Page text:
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# How San Antonio Lost the 2024 Great American Eclipse

A few decades ago, parts of downtown San Antonio were predicted to have half a minute of totality on April 8. But as a result of Earth’s unpredictable rotation, the city center will miss out.

## Earth’s Spin Affects Eclipse Predictions

Solar eclipses can be predicted with remarkable accuracy—with one main uncertainty.

Every day, the speed of Earth’s rotation varies by a fraction of a millisecond. Over a number of years, these tiny variations can add up to a few seconds.

This makes a difference to eclipse predictions. If the Earth spins more quickly than expected, the Moon’s shadow will strike a bit farther west than we thought.

Astronomers and mathematicians, including our programmers here at timeanddate, account for changes in Earth’s rotational speed by including a number known as ΔT (pronounced “delta T”).

The problem is that we don’t know exactly how Earth’s spin will change in the future. In other words, the value of ΔT that we use for predicting eclipse paths is only an estimate.

## Today’s ΔT Value Is Less than Expected

In recent years, Earth’s rotation unexpectedly speeded up. In December 2020, we reported the surprising news that 2020 had included the 28 shortest days since the development of the atomic clock.

The increase in Earth’s speed meant that estimates for future values of ΔT became too large.

One of the most distinguished sets of eclipse predictions is NASA’s Fifty Year Canon of Solar Eclipses, published in 1987. The author was Fred Espenak, a celebrated astrophysicist known as “Mr. Eclipse.”

For his calculation of the April 2024 total solar eclipse, Dr. Espenak used an estimated ΔT value of 85.7 seconds. Fast forward 37 years, however, and the actual value of ΔT in 2024 is 69.2 seconds.

## Predicted Eclipse Path Shifts by a Few Miles

The difference between the 1987 estimation and the 2024 actual value of ΔT is +16.5 seconds. This means that, at the latitude of San Antonio in Texas, the eclipse path will be around 6.7 km, or 4.2 miles, farther to the west than predicted in 1987.

For San Antonio, this has significant consequences. According to the 1987 prediction, the edge of the path of totality—where the Moon completely covers the Sun—would have cut through the western part of downtown San Antonio.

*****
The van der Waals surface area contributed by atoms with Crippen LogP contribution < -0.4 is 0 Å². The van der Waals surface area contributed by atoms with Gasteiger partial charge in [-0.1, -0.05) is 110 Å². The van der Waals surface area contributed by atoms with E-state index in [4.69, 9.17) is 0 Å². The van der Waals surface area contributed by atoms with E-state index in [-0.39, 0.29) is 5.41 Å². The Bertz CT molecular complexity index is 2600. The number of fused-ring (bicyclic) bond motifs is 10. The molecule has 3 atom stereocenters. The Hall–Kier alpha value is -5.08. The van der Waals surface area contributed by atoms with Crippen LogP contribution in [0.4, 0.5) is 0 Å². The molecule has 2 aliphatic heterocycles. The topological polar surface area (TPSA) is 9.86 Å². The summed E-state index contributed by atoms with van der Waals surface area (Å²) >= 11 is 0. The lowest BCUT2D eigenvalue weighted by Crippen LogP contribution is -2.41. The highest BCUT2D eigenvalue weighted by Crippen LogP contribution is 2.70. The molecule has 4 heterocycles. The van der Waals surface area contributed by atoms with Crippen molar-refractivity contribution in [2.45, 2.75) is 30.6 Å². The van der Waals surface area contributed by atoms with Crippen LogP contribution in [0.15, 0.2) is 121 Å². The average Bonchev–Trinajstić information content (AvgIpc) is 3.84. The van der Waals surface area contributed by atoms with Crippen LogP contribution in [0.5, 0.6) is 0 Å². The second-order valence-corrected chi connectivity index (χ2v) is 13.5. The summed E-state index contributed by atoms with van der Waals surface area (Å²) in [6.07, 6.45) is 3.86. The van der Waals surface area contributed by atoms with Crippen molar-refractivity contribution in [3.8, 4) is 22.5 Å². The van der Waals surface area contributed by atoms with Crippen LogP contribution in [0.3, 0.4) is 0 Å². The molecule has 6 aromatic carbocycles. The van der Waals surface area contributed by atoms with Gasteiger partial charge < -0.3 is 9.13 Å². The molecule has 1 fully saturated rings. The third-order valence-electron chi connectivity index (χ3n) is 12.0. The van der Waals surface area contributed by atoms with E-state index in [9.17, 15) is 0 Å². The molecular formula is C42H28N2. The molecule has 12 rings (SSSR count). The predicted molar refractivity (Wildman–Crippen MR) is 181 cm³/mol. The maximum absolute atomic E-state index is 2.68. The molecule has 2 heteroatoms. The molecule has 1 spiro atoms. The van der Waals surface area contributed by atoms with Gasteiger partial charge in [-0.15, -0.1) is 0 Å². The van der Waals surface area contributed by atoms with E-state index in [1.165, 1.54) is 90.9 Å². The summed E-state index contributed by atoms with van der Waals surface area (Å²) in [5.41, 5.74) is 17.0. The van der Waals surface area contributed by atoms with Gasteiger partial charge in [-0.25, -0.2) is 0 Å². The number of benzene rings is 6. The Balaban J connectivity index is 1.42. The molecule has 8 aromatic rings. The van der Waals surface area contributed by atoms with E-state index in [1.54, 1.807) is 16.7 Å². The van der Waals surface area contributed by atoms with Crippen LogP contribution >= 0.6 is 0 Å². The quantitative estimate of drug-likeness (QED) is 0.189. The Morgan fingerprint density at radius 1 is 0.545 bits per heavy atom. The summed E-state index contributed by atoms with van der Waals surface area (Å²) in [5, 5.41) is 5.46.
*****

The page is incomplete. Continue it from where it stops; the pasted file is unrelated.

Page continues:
For example, the Cattleman Square Historic District would have enjoyed around 30 seconds of totality.

But instead, thanks to the unforeseen speed of Earth’s rotation, the path of totality will miss the city center altogether. Cattleman Square will have a 99.98% partial eclipse: close, but no totality.

## Why Is Earth’s Rotation So Unpredictable?

The day-to-day changes in Earth’s rotational speed are the result of the complex motion of its liquid core, oceans, and atmosphere, plus other effects.

Some factors are well understood. For instance, variations in the Moon’s distance from Earth are responsible for a monthly pattern of peaks and troughs in the rate of Earth’s spin. Long-term patterns, on the other hand, are poorly understood.

“We’ve tried internally modeling things for the next two or more years,” Nick Stamatakos, at the United States Naval Observatory, told timeanddate in 2021. “But we run into trouble predicting more than six months or one year ahead.”

There are other factors, too, that can affect the accuracy of eclipse predictions, particularly near the edges of eclipse paths. These include altitude (eclipse calculations are normally based on sea level), uncertainties in the size of the Sun (with a margin of error of around 0.03%), and the roughness of the Moon’s surface (deep valleys along the Moon’s edge affect the size of the Moon’s shadow).

## Follow the Path of the Moon’s Shadow

You can check the path of totality across North America on April 8 using timeanddate’s interactive map.

“Our team has worked a lot on new map features in preparation for this eclipse,” says Brendan Goodenough, a member of our astronomy team. Brendan is responsible for the frontend (user interface) part of our eclipse pages.

“My favorite new feature is our shadow path animation,” he adds, “which allows you to see both exactly when and where the Moon’s shadow will be.”